The tradition of practical jokes and hoaxes played on April 1 goes back as far as the ancient Egyptians. April fool! The tradition can be traced as far back as the Middle Ages, however.
Illustration by the San Francisco Call, courtesy University of California, Riverside, and the Library of Congress

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    On April 1, people in many Western cultures celebrate April Fools’ Day by playing harmless pranks on each other. The first recorded hint of April Fools’ Day is found in Geoffrey Chaucer’s Canterbury Tales (1392), although many scholars think this is a misreading of the text, and Chaucer actually meant May 2 as the foolish day.
    The European tradition of humor, hoaxes, and practical jokes goes back much further than Chaucer. Ancient Romans celebrated the festivals of Hilaria every March, for instance. These festivals were loosely tied to the vernal equinox—the official start of spring. During one festival of Hilaria, Romans celebrated with games and parties. They also dressed in costume to imitate and even make fun of people in authority.
    The most famous April Fools’ Day prank is probably the BBC’s “Swiss Spaghetti Harvest.” In 1957, the network played a practical joke on its television audience. Journalists reported that Swiss farmers were harvesting spaghetti from trees! Actors playing farmers were filmed removing long, rubbery strings of spaghetti from branches. Thousands of people fell for the prank!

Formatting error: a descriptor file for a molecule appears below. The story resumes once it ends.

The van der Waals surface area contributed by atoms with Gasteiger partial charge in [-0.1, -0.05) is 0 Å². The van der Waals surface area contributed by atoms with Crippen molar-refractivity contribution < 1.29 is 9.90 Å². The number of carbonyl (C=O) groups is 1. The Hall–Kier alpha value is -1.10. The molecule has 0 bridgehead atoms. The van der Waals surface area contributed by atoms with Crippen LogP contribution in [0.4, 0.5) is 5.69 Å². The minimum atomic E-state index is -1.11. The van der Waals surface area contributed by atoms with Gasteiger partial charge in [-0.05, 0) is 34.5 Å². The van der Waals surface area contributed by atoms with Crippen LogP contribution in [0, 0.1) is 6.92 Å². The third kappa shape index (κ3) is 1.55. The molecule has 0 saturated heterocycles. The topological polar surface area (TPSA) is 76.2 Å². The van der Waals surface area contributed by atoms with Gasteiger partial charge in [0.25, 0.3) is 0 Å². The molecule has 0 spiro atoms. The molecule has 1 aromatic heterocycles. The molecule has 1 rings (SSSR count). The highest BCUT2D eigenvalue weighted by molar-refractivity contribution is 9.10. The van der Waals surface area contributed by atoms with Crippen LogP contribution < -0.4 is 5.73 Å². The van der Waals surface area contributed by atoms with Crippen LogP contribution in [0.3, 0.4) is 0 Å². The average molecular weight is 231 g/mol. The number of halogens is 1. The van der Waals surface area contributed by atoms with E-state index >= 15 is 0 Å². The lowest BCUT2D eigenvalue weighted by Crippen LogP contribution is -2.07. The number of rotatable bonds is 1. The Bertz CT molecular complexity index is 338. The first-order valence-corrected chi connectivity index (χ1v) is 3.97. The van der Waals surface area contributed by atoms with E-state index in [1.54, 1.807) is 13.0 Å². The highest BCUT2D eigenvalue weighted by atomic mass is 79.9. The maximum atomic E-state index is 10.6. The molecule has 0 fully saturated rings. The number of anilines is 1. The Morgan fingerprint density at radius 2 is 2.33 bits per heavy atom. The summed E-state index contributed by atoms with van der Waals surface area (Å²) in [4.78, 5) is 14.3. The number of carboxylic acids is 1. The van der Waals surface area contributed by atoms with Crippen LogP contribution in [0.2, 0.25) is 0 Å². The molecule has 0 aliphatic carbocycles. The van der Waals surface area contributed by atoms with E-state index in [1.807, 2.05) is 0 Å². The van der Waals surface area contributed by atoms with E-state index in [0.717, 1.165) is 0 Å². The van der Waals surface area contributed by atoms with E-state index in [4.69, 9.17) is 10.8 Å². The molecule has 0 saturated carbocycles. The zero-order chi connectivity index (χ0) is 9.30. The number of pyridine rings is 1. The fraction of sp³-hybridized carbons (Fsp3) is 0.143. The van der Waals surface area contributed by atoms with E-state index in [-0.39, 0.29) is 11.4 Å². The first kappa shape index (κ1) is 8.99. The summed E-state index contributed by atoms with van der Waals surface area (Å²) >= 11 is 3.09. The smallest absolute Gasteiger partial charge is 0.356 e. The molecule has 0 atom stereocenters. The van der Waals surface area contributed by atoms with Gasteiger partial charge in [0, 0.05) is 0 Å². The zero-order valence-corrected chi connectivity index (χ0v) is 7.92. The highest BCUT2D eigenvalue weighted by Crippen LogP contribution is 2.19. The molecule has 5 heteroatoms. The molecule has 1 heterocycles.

• Term Part of Speech Definition Encyclopedic Entry
    ancient Adjective

    very old.

    authority Noun

    person or organization responsible for making decisions.

    BBC adjective, noun

    (British Broadcasting Corporation) semi-autonomous British public-service broadcaster.

    celebrate Verb

    to observe or mark an important event with public and private ceremonies or festivities.

    culture Noun

    learned behavior of people, including their languages, belief systems, social structures, institutions, and material goods.

    festival Noun

    day or other period of time set to celebrate or commemorate an event, usually with a series of parties, ceremonies, or observances.

    harvest Noun

    the gathering and collection of crops, including both plants and animals.

    hoax Noun

    object or event meant to deceive or fool observers.

    imitate Verb

    to copy the style of something.

    prank Noun

    mischevious trick or practical joke.

    scholar Noun

    educated person.

    vernal equinox Noun

    day, usually around March 21, when day and night are of generally equal length. Also called the spring equinox.

    West Noun

    having to do with the developed nations of Europe and North America.